Musing Mondays — Distractions

Today’s Musing Mondays question is… “Other than working at a job, what is your biggest interruption to reading? What takes you away from your book(s)?”

Those jobs, always getting in the way! But it’s true, I do sometimes find myself not reading even when I’m not getting paid to do other things… Usually the distraction is in the form of television shows, like when I spent most of December getting caught up with 30 Rock (only to fall behind again in January) or like last month when I discovered Community, or probably like next month when I’ll be recovering from jetlag with something completely mindless on Netflix. Suggestions?

The other thing that takes me away from reading, though less often, is video games. I’m not like the hubby who spends inordinate amounts of time shooting people and then shooting them again when they come back to life (seriously, if you think about Call of Duty too hard it breaks your brain) or building civilizations and making treaties and stuff, but if you give me a good tower defense game like GemCraft or a game I actually have to play with other people like Draw Something I can forget about books for hours or days at a time.

Thank goodness books don’t hold grudges…

Musing Mondays — Book Club

Today’s Musing Mondays question is… “Do you belong to any book clubs — face-to-face, or online? If so, how long have you been with the group(s)? If not, why?”

Book club! I love book club. I love book clubs, actually, as I am part of two lovely and wonderful groups.

The first group is one of my own devising, that I convinced a couple of college friends and my mother to start with me way back in the fall of aught-nine. We had a grand time reading and Skype-ing about and alternately loving and hating the chosen books for about a year, at which point all the grad-school kids got swamped with, like, real work and stuff and we had to take a year-long hiatus. But now we’re back (from outer space?) with more members and good books and I am very happy, because I heart my friends.

The second group is one here in Jacksonville, which I joined after eight months of being more or less a recluse in my new town. They were reading Middlesex, I love Middlesex, it was book club love at first meeting. We’ve read some stinkers, but the people who really hate a book are the ones who make the meetings hilarious, and because we meet in person we can always ignore the books in favor of food and tasty beverages. And just recently a bunch of us went to see The Hunger Games, a book club favorite, at the theater and it was a fantastic time.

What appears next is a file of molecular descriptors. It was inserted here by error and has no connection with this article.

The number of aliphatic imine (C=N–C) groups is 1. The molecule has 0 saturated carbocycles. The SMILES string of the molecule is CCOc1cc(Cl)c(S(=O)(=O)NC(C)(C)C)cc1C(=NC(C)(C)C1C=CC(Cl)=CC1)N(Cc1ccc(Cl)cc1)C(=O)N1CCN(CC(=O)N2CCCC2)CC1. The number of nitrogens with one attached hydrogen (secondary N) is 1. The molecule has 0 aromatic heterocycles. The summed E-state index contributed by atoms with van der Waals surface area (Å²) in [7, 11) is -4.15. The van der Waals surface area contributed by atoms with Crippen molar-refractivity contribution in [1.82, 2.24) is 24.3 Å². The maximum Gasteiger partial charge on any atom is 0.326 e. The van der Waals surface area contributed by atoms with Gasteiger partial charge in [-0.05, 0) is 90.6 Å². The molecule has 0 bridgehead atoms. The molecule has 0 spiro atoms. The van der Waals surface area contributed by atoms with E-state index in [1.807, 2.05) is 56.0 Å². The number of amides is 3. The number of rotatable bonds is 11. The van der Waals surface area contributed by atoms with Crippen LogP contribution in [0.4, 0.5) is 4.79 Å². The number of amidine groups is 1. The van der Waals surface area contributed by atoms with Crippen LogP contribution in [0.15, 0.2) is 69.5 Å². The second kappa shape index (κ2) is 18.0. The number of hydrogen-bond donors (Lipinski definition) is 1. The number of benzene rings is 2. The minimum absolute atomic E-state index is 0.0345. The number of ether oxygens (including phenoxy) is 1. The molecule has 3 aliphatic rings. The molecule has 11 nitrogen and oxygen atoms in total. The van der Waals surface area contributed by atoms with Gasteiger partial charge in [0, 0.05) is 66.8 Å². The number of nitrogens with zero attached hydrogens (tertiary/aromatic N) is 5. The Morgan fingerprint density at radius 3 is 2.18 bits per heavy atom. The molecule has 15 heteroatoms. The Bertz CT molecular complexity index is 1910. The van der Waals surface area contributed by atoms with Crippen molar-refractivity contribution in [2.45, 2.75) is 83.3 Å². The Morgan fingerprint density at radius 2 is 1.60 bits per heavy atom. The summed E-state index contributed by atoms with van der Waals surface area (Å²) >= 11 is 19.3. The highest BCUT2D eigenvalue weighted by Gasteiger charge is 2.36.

In sum, books are wonderful and book clubs are a good way to read a book and make some friends at the same time.

Musing Mondays — Bookstore Beeline

Today’s Musing Mondays question asks, “When you walk into a bookstore — any bookstore — what’s the first section you head toward (what draws you)?”

Well, I have to admit that I don’t go into bookstores much these days, what with the working at two libraries and already having lots of their books on my shelves. But let me give you the lowdown on all of my book-finding habits.

At the public library, the first place I go is the holds shelf, because that’s where all of my books are, with my name on them and everything! Since I work in cataloging, I see all the new books come in and I tend to grab them up before anyone else even has a chance. If I’m somehow not retrieving holds, I’ll look over the various displays that the librarians have set up and see if one of those books on yoga or superheroes or whatever is of interest to me. At the branch by my house (not the one I work at), there’s a display of YA audiobooks that I like to look over because those tend to be easy and fun to listen to at work.

At my academic library, I again keep track of the new books that come in and grab the ones I want, though since they’re mostly fancy non-fiction things I don’t tend to kidnap as many. Well, I say this now; give me a few weeks and I’m sure I’ll be at my ten-book limit (or higher if I wield my override power!).

At my favorite used bookstore (Mac’s Backs in Cleveland), I’ll head straight to the mystery section to see if any Dorothy Sayers or Agatha Christie novels have managed to show up in used form — either no one ever trades these in or someone else like me is ready when they do, because I’ve only managed to get a couple this way. After that inevitable disappointment I’ll head over to the classics shelf and then make my way around to the general fiction.

At any other bookstore, I usually end up just starting at the front and/or the display tables and meandering my way around the store. You will also find me at the humor book section, reading weird things out loud to my husband while he tries to find something funnier with which to outdo me. He generally wins.

Et vous?

Musing Mondays — Series

Today’s Musing Mondays question is actually something I’ve been thinking about lately: “Do you read books that are part of a series? Do you collect all the books in the series before starting? What if the series is brand new, and the only book that’s been published so far is Book one? As subsequent books in the series are published, do you go back and re-read the preceding books?”

To the first question: Oh, heck yes, do I read series. Most recently I reported in on Flavia de Luce, but I’m also a sucker for a good Thursday Next, and I’ve mainlined series like the Codex Alera or the Bartimaeus trilogy or the Hitchhiker’s Guide “trilogy” after they were done or almost done and had a great time with them. And I often get tricked into reading series, like with the aforementioned Flavia, because I think they’ll stand alone but then they are totally series and I’m like, okay, sweet.